Women in high places: When and why promoting women into top positions can harm them individually or as a group (and how to prevent this)

Naomi Ellemers*, Floor Rink, Belle Derks, Michelle K. Ryan

*Bijbehorende auteur voor dit werk

OnderzoeksoutputAcademicpeer review

89 Citaten (Scopus)

Samenvatting

This contribution focuses on women in leadership positions. We propose that two convictions are relevant to the effects of having women in high places. On the one hand, women as a group are expected to employ different leadership styles than men, in this way adding diversity to management teams. On the other hand, individual women are expected to ascend to leadership positions by showing their ability to display the competitiveness and toughness typically required from those at the top. We posit that both convictions stem from gendered leadership beliefs, and that these interact with women's self-views to determine the effectiveness of female leaders. We develop an integrative model that explains the interplay between organizational beliefs and individual-self definitions and its implications for female leadership. We then present initial evidence in support of this model from two recent programs of research. The model allows us to connect "glass cliff" effects to "queen bee" effects showing that both relate to the perceived salience of gender in the organization, as well as individual gender identities. Each of these phenomena may harm future career opportunities of women, be it as individuals or as a group. We outline how future research may build on our proposed model and examine its further implications. We also indicate how the model may offer a concrete starting point for developing strategies to enhance the effectiveness of women in leadership positions. (C) 2012 Elsevier Ltd. All rights reserved.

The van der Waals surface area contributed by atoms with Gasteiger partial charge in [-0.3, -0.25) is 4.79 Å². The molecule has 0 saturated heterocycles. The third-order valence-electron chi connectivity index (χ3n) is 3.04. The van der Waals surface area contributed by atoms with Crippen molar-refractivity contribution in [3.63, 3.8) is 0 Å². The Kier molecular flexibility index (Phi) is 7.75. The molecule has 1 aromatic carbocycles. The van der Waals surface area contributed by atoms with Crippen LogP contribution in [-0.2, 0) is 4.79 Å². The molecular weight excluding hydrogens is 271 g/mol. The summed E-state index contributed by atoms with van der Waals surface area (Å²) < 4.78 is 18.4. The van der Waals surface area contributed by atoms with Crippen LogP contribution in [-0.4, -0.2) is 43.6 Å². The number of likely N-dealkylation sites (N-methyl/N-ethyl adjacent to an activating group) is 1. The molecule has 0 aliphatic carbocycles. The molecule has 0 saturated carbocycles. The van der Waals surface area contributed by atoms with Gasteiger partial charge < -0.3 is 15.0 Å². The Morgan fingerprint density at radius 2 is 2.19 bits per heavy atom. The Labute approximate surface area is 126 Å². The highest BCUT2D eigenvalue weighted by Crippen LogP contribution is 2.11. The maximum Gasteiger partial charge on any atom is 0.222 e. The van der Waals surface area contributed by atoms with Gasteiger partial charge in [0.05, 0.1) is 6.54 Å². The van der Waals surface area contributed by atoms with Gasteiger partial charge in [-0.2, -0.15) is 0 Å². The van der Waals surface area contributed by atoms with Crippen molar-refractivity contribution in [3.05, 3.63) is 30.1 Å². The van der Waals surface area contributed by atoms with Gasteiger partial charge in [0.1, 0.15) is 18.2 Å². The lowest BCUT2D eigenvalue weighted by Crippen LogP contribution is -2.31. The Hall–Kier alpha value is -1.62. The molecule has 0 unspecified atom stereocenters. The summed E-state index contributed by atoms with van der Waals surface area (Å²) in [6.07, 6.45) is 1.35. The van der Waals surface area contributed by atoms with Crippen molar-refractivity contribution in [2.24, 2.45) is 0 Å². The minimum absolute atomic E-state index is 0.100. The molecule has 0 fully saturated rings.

Originele taal-2English
Pagina's (van-tot)163-187
Aantal pagina's25
TijdschriftResearch in Organizational Behavior
Volume32
DOI's
StatusPublished - 2012

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